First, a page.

(Bloomberg) -- Don’t look now, but technology companies are exerting more control over the U.S. stock market than any time since the internet bubble.
Fueled by three-year rallies in which Microsoft Corp. and Alphabet Inc. doubled, Amazon.com Inc. tripled and Facebook Inc. surged fivefold, computer and software stocks have increased to almost 21 percent of the S&P 500 Index’s value, near a 15-year high. The distance between tech and the next-biggest group, banks, is close to the widest ever.
While the divergence rings warning bells for anyone who lived through the crash of 2000, tech’s ascent has its virtues and is in some ways a sign of the market’s health. For one, it reflects the diminishing influence of banks, which held a much larger share of the S&P 500 in the years before the financial crisis. It’s also evidence of rationality: tech is one of the only industries where earnings continue to expand.
“The underlying economy is moving more toward technology, so to have it make up a bigger part of the market is probably not a disconnect,” said Brent Schutte, Milwaukee-based chief investment strategist of Northwestern Mutual Life Insurance Co.’s wealth-management unit, which oversees $89 billion. “This is not me saying that technology is cheap,” he said. “It’s just taking away that argument that this is a bubble waiting to happen.”
Swelling in the market’s largest group comes amid warnings from bears such as billionaire investor George Soros that stocks are at risk for a repeat of the 2008 crisis. While widening valuations and demand for safety trades such as utilities and low-volatility shares have stirred anxiety, the resurgence in tech shows one cornerstone of the seven-year bull market is behaving as it normally does.
The Nasdaq Composite Index and S&P 500 Information Technology Index have both rallied 23 percent since markets bottomed in February. Semiconductor companies like Nvidia Corp., Applied Materials Inc. and Micron Technology Inc. have led the S&P tech gauge, while only one of its 68 members, First Solar Inc., is down over the stretch. The Nasdaq closed at an all-time high on Aug. 15, and has climbed for nine consecutive weeks, the longest since 2009.
Nasdaq 100 Index futures were little changed at 10:47 a.m. in London on Monday.
Tech companies are extending leadership at the fastest rate in four years as their representation in the S&P 500 has increased by more than 1 percentage point to 20.9 percent this quarter, about 5 percentage points higher than financial shares. From Apple Inc. to Microsoft, mega techs now occupy half of the top 10 spots in ranks of the most valuable American companies, matching the number at the peak of internet mania.
Unlike the dot-com era, when investors snapped up web companies with promise but little profit, today’s gains are built on earnings, driven by demand for products such as Apple’s iPhone and Google’s web ads. Their strength was on display during the earnings season, when companies delivered the biggest beat among industries. While third-quarter growth estimates just turned negative for the S&P 500, the group is expected to expand profit by 2.8 percent.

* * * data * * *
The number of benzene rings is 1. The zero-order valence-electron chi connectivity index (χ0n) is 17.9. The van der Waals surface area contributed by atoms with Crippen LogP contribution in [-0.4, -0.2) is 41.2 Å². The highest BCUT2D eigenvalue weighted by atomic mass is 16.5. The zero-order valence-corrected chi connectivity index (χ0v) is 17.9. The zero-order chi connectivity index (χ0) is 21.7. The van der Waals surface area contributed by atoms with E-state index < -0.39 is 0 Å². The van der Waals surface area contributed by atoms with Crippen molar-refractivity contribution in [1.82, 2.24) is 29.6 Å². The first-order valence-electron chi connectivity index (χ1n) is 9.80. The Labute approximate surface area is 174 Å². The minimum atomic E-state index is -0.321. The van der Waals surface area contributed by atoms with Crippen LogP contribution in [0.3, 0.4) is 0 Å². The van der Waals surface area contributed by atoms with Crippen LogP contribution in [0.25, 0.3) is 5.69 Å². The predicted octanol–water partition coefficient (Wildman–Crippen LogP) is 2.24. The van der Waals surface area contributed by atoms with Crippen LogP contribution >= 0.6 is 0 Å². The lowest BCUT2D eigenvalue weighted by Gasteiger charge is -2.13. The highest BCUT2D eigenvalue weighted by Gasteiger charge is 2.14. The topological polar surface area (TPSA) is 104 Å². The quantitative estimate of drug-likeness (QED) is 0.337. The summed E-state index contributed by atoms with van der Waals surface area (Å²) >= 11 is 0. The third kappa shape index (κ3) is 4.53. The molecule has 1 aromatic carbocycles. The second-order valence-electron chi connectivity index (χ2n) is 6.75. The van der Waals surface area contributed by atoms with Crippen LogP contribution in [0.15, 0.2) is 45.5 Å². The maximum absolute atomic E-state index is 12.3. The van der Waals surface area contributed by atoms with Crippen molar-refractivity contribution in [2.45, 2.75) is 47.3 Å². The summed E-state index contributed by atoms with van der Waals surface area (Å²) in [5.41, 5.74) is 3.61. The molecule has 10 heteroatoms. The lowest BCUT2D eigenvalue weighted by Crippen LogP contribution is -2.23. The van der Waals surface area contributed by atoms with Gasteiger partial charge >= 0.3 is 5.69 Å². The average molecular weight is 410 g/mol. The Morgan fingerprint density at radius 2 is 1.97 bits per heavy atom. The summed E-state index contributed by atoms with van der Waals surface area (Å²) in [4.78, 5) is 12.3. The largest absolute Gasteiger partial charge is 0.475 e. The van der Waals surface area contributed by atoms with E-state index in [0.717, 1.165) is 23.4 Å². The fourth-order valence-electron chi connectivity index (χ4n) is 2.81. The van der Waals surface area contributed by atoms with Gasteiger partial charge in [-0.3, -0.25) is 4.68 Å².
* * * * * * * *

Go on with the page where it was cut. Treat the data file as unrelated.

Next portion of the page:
“The phenomenon is as much of a function of tech being a strong growing sector in terms of earnings as it is financials fading the scene,” said Rich Weiss, the Los Angeles-based senior portfolio manager at American Century Investments, which oversees about $154 billion. “It’s healthy growth. I don’t believe we need to worry about a tech bubble here or in the near future.”
Computer and software makers have been the biggest industry in the S&P 500 for the duration of the bull market that began in March 2009, with their influence widening at the end of 2015 and again now. That’s a far longer reign than the 3 1/2-year stretch that began at the end of 1998, which saw their share of the index reaching almost 35 percent. This time around, the weighting has generally held below 21 percent.
“Does the fact alone that the largest sector in the index eclipses a weighting threshold make the market vulnerable? At a high level, the answer is no, but with a caveat,” said David Kahn, managing director at Convergent Wealth Advisors in Los Angeles, where the firm oversees about $4.5 billion. “What concerns us is when we see a sector commanding far more in market cap than in profit participation relative to history. That is an indication of a momentum-based bubble.”
By that measure, a bubble does not appear to be in the making. Information technology accounted for about one-fifth of the full index’s operating earnings in the 12 months through March, almost precisely its market weight. In 2000, when technology stocks commanded about a third of the gauge, the group’s profits were 15 percent of the total.
Expanding earnings have helped keep valuations in check. While faltering profits have driven up the S&P 500’s multiple to 18.6, the highest level in more than a decade, computer and software companies are trading at a ratio that’s 11 percent below their 20-year average. At 18 times forecast income, the industry is valued at a discount to the market.
“If tech gets to the point where they’re not growing at all, then it would be really a red flag -- that would signal one of the strongest and fastest growing area of the economy is stalled out,” said Curtis Holden, a senior investment officer in Houston at Tanglewood Wealth Management, which oversees $870 million. “There is probably some realization in the market that ultimately for stock values to go up, there’s got to be some growth and tech has a little bit of edge.”